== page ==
He was then secretly named the Sixth Patriarch
but had to flee south for fear of his rival's jealousy.
The split between Shen-hsiu and Hui-neng accounts for the southern
and northern branches of Ch'an, which competed vigorously for
prestige and state support. Hui-neng's branch dominated in the long
run, and by 796 an imperial decree settled the matter in his favor
posthumously. By then, however, Hui-neng's branch was itself
beginning to subdivide into several different schools.
The subsequent history of Ch'an in China was mixed. It
suffered from the great persecution of Buddhism in 845. It
recovered better than many Buddhist schools, however, partly
because, in contrast to other monastic communities, Ch'an monks
engaged in physical labor, which made them less dependent on state
and lay support. During the Sung dynasty (960-1279), Ch'an again
prospered and was a leading influence on the development of Chinese
art and neo-Confucian culture.
It was during this period that Ch'an was first established in Japan.
Within 30 years of each other, two Japanese monks, Eisai (1141-1215)
and Dogen (1200-53), went to China, where they trained respectively
in the Lin-chi (Rinzai) and Dong-shan (Soto)
schools of Ch'an. These they then introduced into Japan. Rinzai
emphasizes the use of Koans, mental stumbling blocks or riddles
that the meditator must solve to the satisfaction of his master.
Soto lays more stress on seated meditation without conscious
striving for a goal (zazen), although Dogen's meditation method, "just sitting" or Shikantaza is in a class of its own. Both schools fostered good relations
with the shoguns and became closely associated with the Japanese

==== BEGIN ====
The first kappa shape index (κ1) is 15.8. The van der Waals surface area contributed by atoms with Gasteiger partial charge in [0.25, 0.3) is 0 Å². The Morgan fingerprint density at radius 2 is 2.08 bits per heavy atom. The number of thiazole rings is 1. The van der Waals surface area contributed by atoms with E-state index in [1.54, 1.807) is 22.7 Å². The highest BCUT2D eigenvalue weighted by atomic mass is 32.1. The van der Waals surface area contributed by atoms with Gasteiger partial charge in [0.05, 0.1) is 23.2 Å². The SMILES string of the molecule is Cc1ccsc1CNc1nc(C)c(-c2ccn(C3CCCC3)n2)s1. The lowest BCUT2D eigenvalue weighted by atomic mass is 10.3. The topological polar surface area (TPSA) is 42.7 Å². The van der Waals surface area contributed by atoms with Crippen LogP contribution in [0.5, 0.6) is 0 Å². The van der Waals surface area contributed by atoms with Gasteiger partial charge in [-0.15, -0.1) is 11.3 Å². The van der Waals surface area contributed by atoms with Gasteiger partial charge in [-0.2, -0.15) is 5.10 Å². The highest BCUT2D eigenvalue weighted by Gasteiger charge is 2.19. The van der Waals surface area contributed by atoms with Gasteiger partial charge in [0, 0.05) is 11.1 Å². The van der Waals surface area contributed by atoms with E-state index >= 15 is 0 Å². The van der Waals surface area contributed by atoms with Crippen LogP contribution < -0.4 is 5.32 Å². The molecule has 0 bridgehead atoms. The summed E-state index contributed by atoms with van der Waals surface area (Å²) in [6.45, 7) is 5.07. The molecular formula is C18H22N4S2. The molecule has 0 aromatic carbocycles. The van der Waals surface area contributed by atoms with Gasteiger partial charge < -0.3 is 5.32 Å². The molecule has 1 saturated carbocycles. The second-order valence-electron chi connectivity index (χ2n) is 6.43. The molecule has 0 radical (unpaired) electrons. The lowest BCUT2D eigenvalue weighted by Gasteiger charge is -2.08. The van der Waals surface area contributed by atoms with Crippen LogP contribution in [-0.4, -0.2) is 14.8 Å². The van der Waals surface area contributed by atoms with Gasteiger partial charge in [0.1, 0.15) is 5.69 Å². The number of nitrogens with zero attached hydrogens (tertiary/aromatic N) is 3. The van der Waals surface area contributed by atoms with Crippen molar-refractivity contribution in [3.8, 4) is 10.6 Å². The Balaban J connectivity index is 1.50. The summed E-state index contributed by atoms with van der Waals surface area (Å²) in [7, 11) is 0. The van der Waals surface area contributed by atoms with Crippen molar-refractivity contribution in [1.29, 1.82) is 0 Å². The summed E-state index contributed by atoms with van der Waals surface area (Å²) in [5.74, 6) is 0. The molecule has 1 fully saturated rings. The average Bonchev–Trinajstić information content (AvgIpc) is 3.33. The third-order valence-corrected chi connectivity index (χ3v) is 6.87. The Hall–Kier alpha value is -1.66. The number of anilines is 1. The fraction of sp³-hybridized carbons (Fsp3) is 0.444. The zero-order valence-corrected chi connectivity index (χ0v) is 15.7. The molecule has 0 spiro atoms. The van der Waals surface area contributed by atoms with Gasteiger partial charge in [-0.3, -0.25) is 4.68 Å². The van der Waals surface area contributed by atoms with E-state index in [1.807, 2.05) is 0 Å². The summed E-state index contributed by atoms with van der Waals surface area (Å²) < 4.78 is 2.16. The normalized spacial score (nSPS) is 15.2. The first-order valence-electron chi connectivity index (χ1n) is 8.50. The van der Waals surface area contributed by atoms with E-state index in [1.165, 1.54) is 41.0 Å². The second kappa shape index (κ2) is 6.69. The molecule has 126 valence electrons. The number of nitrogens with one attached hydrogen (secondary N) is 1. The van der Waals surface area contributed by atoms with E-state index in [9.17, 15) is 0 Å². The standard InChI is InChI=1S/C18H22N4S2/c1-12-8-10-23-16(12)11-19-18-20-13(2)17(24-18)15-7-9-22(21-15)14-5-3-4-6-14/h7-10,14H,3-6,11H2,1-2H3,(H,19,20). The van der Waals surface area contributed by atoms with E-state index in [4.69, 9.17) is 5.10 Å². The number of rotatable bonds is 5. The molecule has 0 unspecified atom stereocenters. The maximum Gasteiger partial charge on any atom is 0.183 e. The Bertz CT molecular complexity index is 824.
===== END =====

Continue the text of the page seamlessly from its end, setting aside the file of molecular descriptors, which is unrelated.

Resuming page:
military class. Rinzai in particular was highly influential during
the Ashikaga period (1338-1573), when Zen played an important role
in propagating neo-Confucianism and infusing its own unique spirit
into Japanese art and culture.
The heart of Zen monasticism is the practice of meditation; it is
this feature that has been most popular in Zen's spread to the West.
Zen meditation highlights the experience of Enlightenment, or Satori
(Chinese: wu), and the possibility of attaining it in this life.
The strict training of Zen monks, the daily physical chores, the
constant wrestling with koans, the long hours of sitting in
meditation, and the special intensive periods of practice (sesshin)
are all directed toward this end.
At the same time, Enlightenment is generally thought of as being
sudden. The meditator needs to be jolted awake, and the one who typically
initiates this is the seeker's master, although there are many, many instances of Enlightenment occuring "out of the blue"
that is, from hearing a sound, feeling the wind, seeing a star, etc., when "the mind is ripe."
The master-disciple relationship
often involves private interviews (dokusan) in which the Zen trait of
unconventionality sometimes comes to the fore. The master
allows no refuge in the Buddha or the sutras but demands from his
disciple a direct answer to his assigned koan. Conversely, the
master may goad the disciple by remaining silent or
compassionately help him out, but with the constant aim of trying
to cause a breakthrough from conventional to Absolute Truth.
FOR YOUR ENLIGHTENMENT PLEASURE SEE ALSO:
NOTE: Each of the chapters in this, the Ch'an/Zen section, uses it's own stand-alone outside expert sources for content except this chapter. The above core paragraphs are excerpted from an article written by Joseph M. Kitagawa and John S. Strong and offered for use through Believe/RIS. The article has been re-edited, modified, and updated by the Wanderling only for our purposes here.